FindLaw columnist Eric Sinrod writes regularly in this section on legal developments surrounding technology and the internet.
Google's attorneys have seen all manner of lawsuits come across their desks. The search giant gets blamed for a lot of things. Here's another:
Google was sued recently for injuries sustained after a pedestrian was injured by a car after she used Google Maps - she alleged that Google did not adequately warn her of the dangers of automobiles in the area.
Not surprisingly, the judge dismissed the case, holding that Google did not have a duty to warn the pedestrian that crossing the particular street could be dangerous.
In Rosenberg v. Harwood, the plaintiff in the Utah District Court case was hit by an automobile when she tried to cross a road in a country area. She asserted that she was using the instructions from Google Maps when crossing the road. Not only did she sue the driver of the car that hit her, but she also sued Google for failing to warn her of pedestrian perils of crossing this road.
Even though Google provided her with customized search results for her Google Maps directions, the court held that Google did not have a heightened duty of care toward the plaintiff, as this type of information is also available to the general public.
Plus, as the court recognized, the potential dangers in this situation could be readily apparent to the pedestrian and she had responsibility to take care for herself to ensure that she not get hit by a car.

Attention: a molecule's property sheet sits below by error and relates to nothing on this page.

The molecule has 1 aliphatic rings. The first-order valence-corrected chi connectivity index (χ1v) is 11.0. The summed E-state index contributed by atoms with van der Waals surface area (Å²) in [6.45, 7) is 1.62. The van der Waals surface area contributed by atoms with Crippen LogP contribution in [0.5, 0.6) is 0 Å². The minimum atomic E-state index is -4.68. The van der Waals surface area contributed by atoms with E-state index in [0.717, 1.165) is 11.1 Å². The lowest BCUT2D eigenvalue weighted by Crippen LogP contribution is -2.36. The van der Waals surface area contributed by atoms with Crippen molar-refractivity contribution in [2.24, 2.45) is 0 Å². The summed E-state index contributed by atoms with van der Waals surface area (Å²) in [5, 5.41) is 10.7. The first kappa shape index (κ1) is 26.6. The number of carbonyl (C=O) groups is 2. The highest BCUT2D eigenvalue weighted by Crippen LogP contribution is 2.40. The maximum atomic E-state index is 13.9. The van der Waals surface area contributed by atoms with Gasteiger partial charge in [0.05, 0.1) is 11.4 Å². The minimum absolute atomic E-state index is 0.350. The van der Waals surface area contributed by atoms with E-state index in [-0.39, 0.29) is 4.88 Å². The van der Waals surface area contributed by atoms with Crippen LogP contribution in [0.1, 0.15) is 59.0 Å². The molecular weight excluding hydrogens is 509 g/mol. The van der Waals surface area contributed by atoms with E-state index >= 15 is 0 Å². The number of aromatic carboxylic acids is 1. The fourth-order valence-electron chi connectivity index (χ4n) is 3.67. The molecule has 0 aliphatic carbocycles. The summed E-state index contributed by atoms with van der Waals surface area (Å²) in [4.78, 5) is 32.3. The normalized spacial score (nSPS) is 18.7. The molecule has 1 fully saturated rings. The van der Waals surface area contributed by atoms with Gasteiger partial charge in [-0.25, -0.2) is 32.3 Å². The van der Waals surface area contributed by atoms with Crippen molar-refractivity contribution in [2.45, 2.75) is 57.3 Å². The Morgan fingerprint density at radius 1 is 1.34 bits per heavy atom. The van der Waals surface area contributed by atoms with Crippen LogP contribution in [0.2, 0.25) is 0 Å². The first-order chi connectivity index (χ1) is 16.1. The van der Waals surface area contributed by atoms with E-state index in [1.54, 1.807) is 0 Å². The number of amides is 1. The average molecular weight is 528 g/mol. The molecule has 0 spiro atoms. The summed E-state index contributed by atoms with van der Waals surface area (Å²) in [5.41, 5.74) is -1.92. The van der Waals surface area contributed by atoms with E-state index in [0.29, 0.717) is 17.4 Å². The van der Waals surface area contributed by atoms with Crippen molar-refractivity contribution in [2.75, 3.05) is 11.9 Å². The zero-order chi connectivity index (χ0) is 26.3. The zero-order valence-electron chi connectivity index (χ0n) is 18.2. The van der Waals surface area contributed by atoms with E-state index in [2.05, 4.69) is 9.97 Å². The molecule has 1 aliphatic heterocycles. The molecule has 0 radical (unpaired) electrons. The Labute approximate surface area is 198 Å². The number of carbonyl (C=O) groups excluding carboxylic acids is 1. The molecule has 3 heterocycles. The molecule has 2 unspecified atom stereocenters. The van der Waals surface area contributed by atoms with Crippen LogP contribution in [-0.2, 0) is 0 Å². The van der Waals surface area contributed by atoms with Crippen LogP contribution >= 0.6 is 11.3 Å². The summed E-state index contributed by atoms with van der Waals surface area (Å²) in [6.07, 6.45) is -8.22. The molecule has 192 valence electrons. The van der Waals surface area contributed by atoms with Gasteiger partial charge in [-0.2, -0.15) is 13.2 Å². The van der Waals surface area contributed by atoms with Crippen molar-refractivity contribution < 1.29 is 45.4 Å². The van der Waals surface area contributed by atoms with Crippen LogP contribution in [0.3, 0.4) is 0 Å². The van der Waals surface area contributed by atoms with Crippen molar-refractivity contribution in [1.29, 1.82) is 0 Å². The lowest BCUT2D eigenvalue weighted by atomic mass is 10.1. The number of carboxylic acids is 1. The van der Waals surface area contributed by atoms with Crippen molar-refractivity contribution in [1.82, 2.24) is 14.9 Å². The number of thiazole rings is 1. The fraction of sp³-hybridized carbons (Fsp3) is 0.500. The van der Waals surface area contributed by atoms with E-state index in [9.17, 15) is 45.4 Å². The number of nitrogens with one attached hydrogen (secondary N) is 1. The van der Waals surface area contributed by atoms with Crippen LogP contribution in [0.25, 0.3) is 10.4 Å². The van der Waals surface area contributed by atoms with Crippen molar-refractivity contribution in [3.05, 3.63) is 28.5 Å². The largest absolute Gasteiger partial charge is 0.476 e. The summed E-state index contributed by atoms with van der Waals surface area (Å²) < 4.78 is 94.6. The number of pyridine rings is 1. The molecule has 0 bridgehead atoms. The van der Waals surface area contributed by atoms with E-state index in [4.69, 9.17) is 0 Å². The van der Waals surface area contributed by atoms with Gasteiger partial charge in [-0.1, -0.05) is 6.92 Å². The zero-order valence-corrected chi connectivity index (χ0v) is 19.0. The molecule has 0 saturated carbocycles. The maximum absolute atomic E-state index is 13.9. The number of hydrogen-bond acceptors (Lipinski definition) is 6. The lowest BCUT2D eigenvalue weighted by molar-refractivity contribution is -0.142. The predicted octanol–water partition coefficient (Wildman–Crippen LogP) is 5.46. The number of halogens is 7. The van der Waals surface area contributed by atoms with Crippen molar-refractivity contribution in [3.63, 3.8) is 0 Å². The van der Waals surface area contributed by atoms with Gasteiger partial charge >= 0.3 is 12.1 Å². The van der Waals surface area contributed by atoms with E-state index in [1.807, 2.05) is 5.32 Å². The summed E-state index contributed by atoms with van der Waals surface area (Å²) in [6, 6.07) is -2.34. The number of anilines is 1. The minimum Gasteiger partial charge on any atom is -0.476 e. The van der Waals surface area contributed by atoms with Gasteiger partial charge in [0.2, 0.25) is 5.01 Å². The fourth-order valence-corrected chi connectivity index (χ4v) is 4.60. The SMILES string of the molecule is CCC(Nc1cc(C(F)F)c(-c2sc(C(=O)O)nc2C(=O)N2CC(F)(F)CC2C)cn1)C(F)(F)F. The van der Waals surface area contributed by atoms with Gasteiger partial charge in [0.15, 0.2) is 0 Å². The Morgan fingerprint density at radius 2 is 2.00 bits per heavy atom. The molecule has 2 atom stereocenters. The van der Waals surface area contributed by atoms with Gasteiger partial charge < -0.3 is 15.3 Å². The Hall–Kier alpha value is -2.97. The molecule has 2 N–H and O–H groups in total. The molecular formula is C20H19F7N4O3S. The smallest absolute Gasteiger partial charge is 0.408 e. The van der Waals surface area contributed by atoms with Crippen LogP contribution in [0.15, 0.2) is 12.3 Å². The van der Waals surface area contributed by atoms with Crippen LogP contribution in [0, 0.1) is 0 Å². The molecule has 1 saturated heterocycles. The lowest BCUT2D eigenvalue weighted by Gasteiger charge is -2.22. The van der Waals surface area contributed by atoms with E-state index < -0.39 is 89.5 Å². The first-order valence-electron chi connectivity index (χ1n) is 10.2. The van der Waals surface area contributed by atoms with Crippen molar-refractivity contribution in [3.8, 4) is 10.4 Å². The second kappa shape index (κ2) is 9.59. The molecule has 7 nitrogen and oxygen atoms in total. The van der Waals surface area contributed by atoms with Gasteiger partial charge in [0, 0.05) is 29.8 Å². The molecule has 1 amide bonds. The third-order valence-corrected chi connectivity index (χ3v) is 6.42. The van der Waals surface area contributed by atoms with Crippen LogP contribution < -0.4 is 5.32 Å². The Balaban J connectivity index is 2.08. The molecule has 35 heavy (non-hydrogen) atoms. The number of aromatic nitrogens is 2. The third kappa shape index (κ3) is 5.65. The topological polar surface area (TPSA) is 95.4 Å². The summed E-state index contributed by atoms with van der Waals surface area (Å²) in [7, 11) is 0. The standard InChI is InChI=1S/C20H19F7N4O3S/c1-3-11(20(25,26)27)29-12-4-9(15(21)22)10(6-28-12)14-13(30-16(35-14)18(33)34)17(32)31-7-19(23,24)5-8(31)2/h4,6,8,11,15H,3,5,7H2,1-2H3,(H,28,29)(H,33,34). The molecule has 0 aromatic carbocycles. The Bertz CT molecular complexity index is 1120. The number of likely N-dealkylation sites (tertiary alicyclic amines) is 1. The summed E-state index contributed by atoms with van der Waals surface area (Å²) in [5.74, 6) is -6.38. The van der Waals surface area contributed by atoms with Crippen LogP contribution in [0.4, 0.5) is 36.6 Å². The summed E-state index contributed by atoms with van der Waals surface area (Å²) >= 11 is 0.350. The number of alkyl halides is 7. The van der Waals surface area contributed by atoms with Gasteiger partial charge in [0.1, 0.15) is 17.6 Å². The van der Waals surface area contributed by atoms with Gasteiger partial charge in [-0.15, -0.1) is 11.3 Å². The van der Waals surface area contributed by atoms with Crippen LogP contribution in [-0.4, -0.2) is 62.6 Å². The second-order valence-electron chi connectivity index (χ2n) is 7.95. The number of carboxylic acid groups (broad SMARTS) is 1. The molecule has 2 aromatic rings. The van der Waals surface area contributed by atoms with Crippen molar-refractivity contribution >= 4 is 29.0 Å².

Indeed, even though we now are in the information age, we do need to lift our heads away from our hand-held devices, look around, and be aware of the real world around us!
Eric Sinrod is a partner in the San Francisco office of Duane Morris LLP (http://www.duanemorris.com) where he focuses on litigation matters of various types, including information technology and intellectual property disputes. His Web site is http://www.sinrodlaw.com and he can be reached at email@example.com. To receive a weekly email link to Mr. Sinrod's columns, please send an email to him with Subscribe in the Subject line. This column is prepared and published for informational purposes only and should not be construed as legal advice. The views expressed in this column are those of the author and do not necessarily reflect the views of the author's law firm or its individual partners.
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